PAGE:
Members of the Minnesota Board of Water and Soil Resources (BWSR) will tour storm water projects, flood relief and wetland restoration sites in Lake County on their annual field trip Wednesday.
The 20-member board is appointed by the governor to set policy on watershed and conservation easements.
The group reports that it will start in Two Harbors and visit many projects in the area, including:
- Cemetery detention basin: On July 4, 1999, the “BWCA Blowdown” blew 100-mile per hour straight-line winds and dropped approximately five inches of rain, prompting the City of Two Harbors to develop a systematic process to address storm water issues.
Skunk Creek stream bank stabilization: Caused partly by the flashiness of the stream and the orientation of the culvert, the 170-foot site contributed approximately 108 tons of sediment into the creek per year. In 2006, the Lake SWCD partnered with the City of Two Harbors, CN Railroad, Lake County Hwy. Dept., and Extension to correct this stream bank erosion problem.
- Knife River stream bank stabilization: The Knife River is a trout stream and listed as an impaired water body for turbidity. In 2011, The Lake County SWCD used natural channel design to stabilize a section of eroding stream bank on private property. Less than one year after installation, the project was tested during the 2012 flood and successfully protected the streambank with no slumping or major erosion.
- Dan Ziemet wetland bank: This wetland bank site was a gravel pit that had the majority of usable granular material removed from within its boundaries. Site improvement activities included excavation in areas down to native clay soils that encourage ponding, installation of a riprap channel and emergency spillway and shaping of berms to prevent erosion and to create stable side slopes for the mitigation area.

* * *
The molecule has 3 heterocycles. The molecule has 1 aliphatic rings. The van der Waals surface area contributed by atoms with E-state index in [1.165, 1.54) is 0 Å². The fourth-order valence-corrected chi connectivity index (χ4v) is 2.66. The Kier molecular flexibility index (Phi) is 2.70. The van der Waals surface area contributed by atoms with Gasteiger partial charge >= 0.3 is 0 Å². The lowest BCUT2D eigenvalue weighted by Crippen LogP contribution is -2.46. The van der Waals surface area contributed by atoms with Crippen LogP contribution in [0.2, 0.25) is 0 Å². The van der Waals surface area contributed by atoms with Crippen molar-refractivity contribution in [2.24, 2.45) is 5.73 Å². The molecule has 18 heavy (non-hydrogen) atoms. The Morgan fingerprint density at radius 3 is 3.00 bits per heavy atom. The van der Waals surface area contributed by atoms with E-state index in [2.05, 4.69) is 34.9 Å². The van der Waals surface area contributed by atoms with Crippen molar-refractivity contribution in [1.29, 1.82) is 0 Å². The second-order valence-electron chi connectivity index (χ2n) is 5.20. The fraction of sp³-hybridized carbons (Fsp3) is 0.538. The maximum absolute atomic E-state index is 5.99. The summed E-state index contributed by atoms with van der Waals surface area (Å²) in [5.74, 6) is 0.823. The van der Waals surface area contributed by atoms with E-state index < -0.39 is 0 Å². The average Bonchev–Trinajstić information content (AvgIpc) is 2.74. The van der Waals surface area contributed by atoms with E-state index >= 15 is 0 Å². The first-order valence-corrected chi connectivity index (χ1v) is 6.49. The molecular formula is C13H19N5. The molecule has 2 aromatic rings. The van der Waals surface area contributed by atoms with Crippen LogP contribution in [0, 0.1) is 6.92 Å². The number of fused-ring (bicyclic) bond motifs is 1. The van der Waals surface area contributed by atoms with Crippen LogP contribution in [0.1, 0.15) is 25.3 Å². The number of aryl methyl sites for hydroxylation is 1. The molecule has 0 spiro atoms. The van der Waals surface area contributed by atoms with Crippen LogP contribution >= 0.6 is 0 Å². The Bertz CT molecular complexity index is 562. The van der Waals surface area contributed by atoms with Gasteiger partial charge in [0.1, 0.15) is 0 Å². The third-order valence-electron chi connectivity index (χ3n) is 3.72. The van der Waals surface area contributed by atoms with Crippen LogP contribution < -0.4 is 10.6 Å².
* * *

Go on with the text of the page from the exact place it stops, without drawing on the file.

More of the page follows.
- Jamie and Penny Juenemann bridge flood relief: After bailing out water from his basement and watching a waterfall form in his backyard, Jamie Juenemann thought he’d seen the worst of the 2012 June storms. That was until he and his family attempted to drive into Two Harbors, only to find out that half-way down their one mile driveway, their bridge over the Little Stewart River was in disrepair and virtually impassable. This project involved replacing the privately-owned bridge to protect water quality over the Little Stewart River, a trout stream tributary to Lake Superior.
- Ron and Louise Thureen lakeshore stabilization: During the June 2012 flood, a large slump opened up along the forested shoreline of Lake Superior, dumping an estimated 7,000 cubic yards of rock and sediment into the lake, and taking the Thureen’s septic drainfield with it. In 2012, Lake SWCD provided financial assistance for critical area stabilization of the slump using hydraulic seeding/mulching and for replacement of the drain field away from the slump. The new drain field was installed within two months of the flood and incorporated peat filter technology, better suited to poor soils and limited space.
Later in the day, an issues forum on “Natural Resource Challenges in Lake County” will be moderated by Ron Shelito, BWSR Regional Manager. Panelists are: Lake County Commissioner Rich Sve, Jo Kovach of the White Iron Chain of Lakes Association, Tom Gelineau, retired Lake SWCD Supervisor, and Leo Babeu of Advocates for the Knife River Watershed.